Much in the same way the wealthiest 1 percent of Americans hold a disproportionate share of the country’s riches, the top 1 percent of 401(k) plans owns a lopsided proportion of defined contribution retirement assets.
Of the 540,000 active 401(k) plans as of the end of last year, 5,400, or 1 percent of sponsoring employers, held $3.06 trillion, or 71 percent of all assets, according to an analysis from Judy Diamond Associates, a provider of data and analytics tools for retirement advisors and plan sponsors.
That the largest employers are dominant is not surprising, given that they employ the majority of Americans enrolled in retirement plans. The largest employers claim 45 million participants, or 56 percent of all enrollees. The balance, meaning that 99 percent, have 35 million participants, or 44 percent of all enrollees in defined contribution plans.
Nonetheless, the asset ratio is still significantly out of balance in favor of larger firms.
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“The market is extraordinarily top-heavy,” said Eric Ryles, managing director of Judy Diamond, which is owned by the same parent company as BenefitsPro.
Overall, there is $4.3 trillion in 401(k) plans. With the bulk of those assets in plans at the top 1 percent, 534,000 employers are left to hold $1.25 trillion.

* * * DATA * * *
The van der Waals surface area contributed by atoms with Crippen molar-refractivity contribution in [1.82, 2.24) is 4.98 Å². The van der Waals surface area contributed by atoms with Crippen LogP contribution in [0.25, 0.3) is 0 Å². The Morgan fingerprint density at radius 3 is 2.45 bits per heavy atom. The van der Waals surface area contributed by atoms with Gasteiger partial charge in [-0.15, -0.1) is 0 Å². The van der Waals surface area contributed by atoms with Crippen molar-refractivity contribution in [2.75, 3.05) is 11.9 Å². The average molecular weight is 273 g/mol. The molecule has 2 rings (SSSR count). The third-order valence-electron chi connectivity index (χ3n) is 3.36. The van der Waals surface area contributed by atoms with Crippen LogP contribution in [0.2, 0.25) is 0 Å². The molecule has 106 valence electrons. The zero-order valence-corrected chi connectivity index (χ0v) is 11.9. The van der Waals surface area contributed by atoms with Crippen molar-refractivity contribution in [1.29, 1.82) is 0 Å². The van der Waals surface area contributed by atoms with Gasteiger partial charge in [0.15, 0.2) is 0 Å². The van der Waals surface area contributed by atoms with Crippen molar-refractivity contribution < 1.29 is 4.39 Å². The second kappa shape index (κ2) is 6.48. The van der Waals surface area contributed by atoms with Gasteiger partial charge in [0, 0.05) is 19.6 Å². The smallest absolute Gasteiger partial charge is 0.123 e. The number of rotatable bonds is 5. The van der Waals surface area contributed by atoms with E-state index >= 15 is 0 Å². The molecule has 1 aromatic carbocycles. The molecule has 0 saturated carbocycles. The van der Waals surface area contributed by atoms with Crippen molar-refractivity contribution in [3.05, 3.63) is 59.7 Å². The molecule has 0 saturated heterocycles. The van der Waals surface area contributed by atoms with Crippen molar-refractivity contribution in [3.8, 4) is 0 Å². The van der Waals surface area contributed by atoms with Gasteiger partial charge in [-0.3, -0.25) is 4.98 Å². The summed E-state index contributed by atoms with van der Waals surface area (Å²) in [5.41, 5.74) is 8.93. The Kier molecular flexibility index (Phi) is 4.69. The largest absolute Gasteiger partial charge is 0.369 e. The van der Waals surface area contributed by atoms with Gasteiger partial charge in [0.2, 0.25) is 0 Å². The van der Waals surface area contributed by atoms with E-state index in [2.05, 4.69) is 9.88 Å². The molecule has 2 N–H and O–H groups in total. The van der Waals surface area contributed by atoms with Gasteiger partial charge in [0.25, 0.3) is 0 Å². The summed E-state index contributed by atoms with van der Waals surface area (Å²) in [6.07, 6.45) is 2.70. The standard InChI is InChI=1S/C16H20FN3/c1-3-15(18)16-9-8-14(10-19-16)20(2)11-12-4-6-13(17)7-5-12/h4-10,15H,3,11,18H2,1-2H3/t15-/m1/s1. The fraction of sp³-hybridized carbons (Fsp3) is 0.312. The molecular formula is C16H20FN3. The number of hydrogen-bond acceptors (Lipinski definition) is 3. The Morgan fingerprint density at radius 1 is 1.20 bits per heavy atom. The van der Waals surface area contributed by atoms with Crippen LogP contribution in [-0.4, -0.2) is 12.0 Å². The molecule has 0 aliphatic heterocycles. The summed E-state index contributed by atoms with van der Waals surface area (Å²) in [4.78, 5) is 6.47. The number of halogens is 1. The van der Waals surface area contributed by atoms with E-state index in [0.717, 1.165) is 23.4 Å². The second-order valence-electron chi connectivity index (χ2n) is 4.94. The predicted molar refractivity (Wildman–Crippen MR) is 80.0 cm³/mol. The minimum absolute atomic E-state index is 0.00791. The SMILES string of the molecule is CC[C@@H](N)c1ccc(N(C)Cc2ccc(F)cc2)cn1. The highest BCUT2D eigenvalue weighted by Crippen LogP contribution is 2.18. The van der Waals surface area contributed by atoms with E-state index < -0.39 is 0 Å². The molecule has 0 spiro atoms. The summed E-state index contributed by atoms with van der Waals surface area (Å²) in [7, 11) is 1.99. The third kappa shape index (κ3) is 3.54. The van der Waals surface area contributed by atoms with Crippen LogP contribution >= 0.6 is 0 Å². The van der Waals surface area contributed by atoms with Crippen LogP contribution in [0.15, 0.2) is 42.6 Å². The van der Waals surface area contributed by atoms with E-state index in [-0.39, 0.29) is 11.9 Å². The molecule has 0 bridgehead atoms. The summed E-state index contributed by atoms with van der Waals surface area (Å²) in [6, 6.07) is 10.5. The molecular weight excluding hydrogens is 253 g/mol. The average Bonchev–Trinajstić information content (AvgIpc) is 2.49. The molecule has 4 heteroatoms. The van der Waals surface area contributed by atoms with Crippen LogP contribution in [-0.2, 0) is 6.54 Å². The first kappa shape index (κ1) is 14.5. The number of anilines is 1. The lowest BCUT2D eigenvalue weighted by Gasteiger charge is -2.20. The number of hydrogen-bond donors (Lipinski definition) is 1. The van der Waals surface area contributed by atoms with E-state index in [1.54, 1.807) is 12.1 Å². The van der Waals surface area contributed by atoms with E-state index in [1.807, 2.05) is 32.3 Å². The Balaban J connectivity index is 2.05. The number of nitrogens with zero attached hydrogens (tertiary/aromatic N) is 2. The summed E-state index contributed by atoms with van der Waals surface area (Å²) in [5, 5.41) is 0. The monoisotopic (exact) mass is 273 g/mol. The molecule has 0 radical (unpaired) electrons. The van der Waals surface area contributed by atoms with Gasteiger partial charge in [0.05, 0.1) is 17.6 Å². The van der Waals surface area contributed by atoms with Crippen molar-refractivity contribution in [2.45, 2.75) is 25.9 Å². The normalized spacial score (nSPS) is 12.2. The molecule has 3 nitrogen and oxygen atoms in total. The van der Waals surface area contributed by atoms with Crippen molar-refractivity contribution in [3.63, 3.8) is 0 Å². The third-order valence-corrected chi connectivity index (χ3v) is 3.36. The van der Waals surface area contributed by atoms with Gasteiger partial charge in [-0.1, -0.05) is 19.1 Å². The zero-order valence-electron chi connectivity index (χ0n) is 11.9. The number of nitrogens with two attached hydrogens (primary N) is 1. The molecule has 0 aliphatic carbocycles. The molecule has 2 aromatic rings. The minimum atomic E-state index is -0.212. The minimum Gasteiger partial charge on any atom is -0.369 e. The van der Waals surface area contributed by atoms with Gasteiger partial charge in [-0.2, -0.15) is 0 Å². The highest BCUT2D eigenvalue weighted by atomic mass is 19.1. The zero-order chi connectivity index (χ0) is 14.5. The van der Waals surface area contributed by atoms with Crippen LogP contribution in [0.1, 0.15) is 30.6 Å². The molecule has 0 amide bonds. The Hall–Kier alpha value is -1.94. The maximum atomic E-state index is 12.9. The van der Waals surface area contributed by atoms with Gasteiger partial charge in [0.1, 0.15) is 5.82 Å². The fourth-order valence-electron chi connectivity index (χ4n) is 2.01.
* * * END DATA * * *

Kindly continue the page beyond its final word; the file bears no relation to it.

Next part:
The disparity is even more dramatic when narrowing things down to the nation’s 500 largest sponsors. Those plans hold $1.9 trillion, more than the plans in the 99 percent segment.
Ryles thinks this has ramifications for all plans.
“You’ve got 500 investment committees who are, essentially, dictating trends in retirement savings that can’t help but influence the rest of the market. That’s an enormous amount of influence concentrated in a very small number of hands,” Ryles said.
He said much of the imbalance can be explained by the fact that larger companies have been around longer. That means their employees have been contributing for longer, and those assets have had more time to mature.
By comparison, a start-up company with 20 employees who contribute the maximum allowed in their 401(k)s will only be adding $360,000 per year.
“Precisely because there is a cap on how much an individual can defer into their 401(k) plan, the amount of time a plan has been around has a direct relationship with how much money is in it,” explained Ryles.
He also noted that, typically, the larger a plan is, the less advisors can charge as a percentage of assets. Many advisors charge a flat-fee per head with larger plans, while they earn a percentage of assets in smaller plans.
“This results in more money staying in the plan,” with the larger plans, a notable factor in helping assets in larger plans grow even more, Ryles said.